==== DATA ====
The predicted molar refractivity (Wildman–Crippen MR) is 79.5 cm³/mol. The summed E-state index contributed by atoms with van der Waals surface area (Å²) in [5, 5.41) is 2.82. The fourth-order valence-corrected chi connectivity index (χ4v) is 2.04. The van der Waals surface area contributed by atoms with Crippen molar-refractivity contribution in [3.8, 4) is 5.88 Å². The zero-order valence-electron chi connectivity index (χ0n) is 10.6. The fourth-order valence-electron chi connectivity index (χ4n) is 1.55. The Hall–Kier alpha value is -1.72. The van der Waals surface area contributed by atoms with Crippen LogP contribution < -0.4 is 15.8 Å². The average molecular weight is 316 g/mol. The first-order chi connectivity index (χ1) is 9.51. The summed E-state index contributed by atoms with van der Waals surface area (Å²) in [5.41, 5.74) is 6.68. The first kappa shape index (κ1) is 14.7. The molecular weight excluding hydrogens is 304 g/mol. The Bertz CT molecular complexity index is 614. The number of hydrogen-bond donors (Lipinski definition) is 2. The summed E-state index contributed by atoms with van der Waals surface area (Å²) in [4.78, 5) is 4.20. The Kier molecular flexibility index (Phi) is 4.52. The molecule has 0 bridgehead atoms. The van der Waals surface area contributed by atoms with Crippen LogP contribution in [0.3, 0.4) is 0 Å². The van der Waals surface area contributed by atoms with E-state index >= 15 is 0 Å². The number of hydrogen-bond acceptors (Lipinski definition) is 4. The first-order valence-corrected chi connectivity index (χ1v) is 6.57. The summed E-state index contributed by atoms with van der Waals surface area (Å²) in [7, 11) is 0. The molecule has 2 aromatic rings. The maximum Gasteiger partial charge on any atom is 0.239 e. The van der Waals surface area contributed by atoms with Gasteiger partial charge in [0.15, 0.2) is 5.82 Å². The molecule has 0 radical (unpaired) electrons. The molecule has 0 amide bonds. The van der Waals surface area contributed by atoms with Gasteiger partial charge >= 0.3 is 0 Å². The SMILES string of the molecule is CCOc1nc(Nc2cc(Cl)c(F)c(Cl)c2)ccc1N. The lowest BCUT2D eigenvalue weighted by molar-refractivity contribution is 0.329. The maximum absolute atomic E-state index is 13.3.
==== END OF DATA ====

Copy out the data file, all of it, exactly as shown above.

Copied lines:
The predicted molar refractivity (Wildman–Crippen MR) is 79.5 cm³/mol. The summed E-state index contributed by atoms with van der Waals surface area (Å²) in [5, 5.41) is 2.82. The fourth-order valence-corrected chi connectivity index (χ4v) is 2.04. The van der Waals surface area contributed by atoms with Crippen molar-refractivity contribution in [3.8, 4) is 5.88 Å². The zero-order valence-electron chi connectivity index (χ0n) is 10.6. The fourth-order valence-electron chi connectivity index (χ4n) is 1.55. The Hall–Kier alpha value is -1.72. The van der Waals surface area contributed by atoms with Crippen LogP contribution < -0.4 is 15.8 Å². The average molecular weight is 316 g/mol. The first-order chi connectivity index (χ1) is 9.51. The summed E-state index contributed by atoms with van der Waals surface area (Å²) in [5.41, 5.74) is 6.68. The first kappa shape index (κ1) is 14.7. The molecular weight excluding hydrogens is 304 g/mol. The Bertz CT molecular complexity index is 614. The number of hydrogen-bond donors (Lipinski definition) is 2. The summed E-state index contributed by atoms with van der Waals surface area (Å²) in [4.78, 5) is 4.20. The Kier molecular flexibility index (Phi) is 4.52. The molecule has 0 bridgehead atoms. The van der Waals surface area contributed by atoms with Crippen LogP contribution in [0.3, 0.4) is 0 Å². The van der Waals surface area contributed by atoms with E-state index >= 15 is 0 Å². The number of hydrogen-bond acceptors (Lipinski definition) is 4. The first-order valence-corrected chi connectivity index (χ1v) is 6.57. The summed E-state index contributed by atoms with van der Waals surface area (Å²) in [7, 11) is 0. The molecule has 2 aromatic rings. The maximum Gasteiger partial charge on any atom is 0.239 e. The van der Waals surface area contributed by atoms with Gasteiger partial charge in [0.15, 0.2) is 5.82 Å². The molecule has 0 radical (unpaired) electrons. The molecule has 0 amide bonds. The van der Waals surface area contributed by atoms with Gasteiger partial charge >= 0.3 is 0 Å². The SMILES string of the molecule is CCOc1nc(Nc2cc(Cl)c(F)c(Cl)c2)ccc1N. The lowest BCUT2D eigenvalue weighted by molar-refractivity contribution is 0.329. The maximum absolute atomic E-state index is 13.3.